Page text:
Anthony Amato Recalls ‘The Smallest Grand Opera in the World’

Tony Amato MemoirsHarold Schrader

Last Thursday, approximately 100 spectators gathered on the top floor of the Barnes & Noble on 82nd Street and Broadway, expecting to hear Anthony Amato read from his new book, “The Smallest Grand Opera in the World.” Mr. Amato, now 90 years old and more than two years removed from his career at Amato Opera on the Bowery, was under the weather that evening, but the show — as it must — went on without him. Several students from the Manhattan School of Music and nearly a dozen former singers and stagehands exchanged memories of the house’s effervescent owner, from his ability to mimic a French horn to his famous spaghetti and meatballs.

It’s this brand of nostalgia that offers a proper lens with which to read Mr. Amato’s autobiography. Co-written with Rochelle Mancini, herself a former singer at Amato Opera, the book traces its author’s journey from the seaside town of Minori, Italy, to New Haven, Connecticut, and finally to the East Village, where Mr. Amato served as producer, director and owner of one of the city’s most beloved music institutions.

“The Smallest Grand Opera” offers its reader an often fascinating glimpse into the peculiar madness of running an opera house. As he tells it, Mr. Amato’s mornings typically began at 11 a.m., six hours before the start of a day’s rehearsal. Together with his wife Sally Bell, who doubled as Amato’s treasurer, cashier, public relations director and general jack-of-all-trades, the pair spent the majority of their afternoons mapping out their current production and sifting through a seemingly endless collection of props and costumes (Ms. Bell typically handled the fittings, alterations and repairs herself).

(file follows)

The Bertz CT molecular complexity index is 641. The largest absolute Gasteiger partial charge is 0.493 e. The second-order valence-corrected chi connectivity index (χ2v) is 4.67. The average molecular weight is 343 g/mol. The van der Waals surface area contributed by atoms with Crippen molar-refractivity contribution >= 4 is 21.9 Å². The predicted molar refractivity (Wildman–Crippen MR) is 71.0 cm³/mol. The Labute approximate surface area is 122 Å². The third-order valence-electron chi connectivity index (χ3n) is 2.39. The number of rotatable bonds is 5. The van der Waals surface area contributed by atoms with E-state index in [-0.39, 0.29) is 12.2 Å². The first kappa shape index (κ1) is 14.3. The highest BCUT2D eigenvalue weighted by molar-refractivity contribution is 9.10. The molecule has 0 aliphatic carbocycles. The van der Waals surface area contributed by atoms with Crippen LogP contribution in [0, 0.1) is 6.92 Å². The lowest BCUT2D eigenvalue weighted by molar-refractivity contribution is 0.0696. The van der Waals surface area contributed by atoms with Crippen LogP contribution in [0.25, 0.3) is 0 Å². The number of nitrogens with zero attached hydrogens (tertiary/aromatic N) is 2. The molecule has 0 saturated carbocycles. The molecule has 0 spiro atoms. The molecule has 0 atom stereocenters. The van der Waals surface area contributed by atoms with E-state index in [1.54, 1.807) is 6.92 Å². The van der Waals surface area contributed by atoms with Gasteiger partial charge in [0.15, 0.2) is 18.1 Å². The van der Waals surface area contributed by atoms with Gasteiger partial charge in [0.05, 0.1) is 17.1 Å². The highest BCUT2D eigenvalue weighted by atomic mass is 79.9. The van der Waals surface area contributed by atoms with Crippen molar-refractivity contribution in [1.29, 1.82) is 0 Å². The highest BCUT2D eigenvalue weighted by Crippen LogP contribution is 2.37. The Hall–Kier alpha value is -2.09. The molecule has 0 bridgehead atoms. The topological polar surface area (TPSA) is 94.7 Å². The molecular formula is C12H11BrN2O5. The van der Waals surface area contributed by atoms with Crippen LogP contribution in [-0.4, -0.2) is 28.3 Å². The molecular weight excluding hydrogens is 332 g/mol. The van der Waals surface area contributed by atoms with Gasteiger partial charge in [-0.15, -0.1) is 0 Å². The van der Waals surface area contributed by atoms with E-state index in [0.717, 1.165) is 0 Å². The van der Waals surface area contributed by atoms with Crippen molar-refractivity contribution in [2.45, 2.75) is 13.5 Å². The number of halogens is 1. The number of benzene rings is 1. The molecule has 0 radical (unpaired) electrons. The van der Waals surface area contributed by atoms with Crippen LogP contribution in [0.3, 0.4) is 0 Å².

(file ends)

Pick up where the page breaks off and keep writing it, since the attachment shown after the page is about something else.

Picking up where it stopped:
Performances proved more taxing still. Because the majority of the opera house’s singers held full-time jobs of their own, its director often had to adapt his production to a missing soprano or pianist; on one occasion, an opera’s scenes were even reordered to accommodate a cast member stuck in traffic. All the while, Mr. Amato, Ms. Bell and their set designer Richard Cerullo worked frantically behind the scenes to make sure that the make-up of the Amato performers was correctly applied and that its stage effects, modest though they may have been, went off without a hitch. All of this seems like pretty standard fare until the reader remembers that Amato Opera was only a fraction of the size of a normal opera house.

Amato Opera (vertical)Michelle Rick

Given the number of moving pieces in each production, shows frequently went awry. In one of the book’s more entertaining chapters, Mr. Amato rattles off a list of his company’s most famous gaffes that reads like a collection of outtakes from the Marx Brothers’ “A Night at the Opera.” During the Act II finale of a performance of “The Marriage of Figaro,” for example, Amato Opera’s six-foot, eight-inch bass-baritone managed to dislocate his shoulder while dramatically tossing a stack of papers into the air. Adding insult to injury, Mr. Amato, a five-foot, three-inch tenor, took over the lead role only to have the original Figaro return to the stage in the final act with his arm in a sling. In a separate production of “Madama Butterfly,” an elderly woman wandered onto the stage before a pair of geishas could escort her to the restroom at the rear of the theater.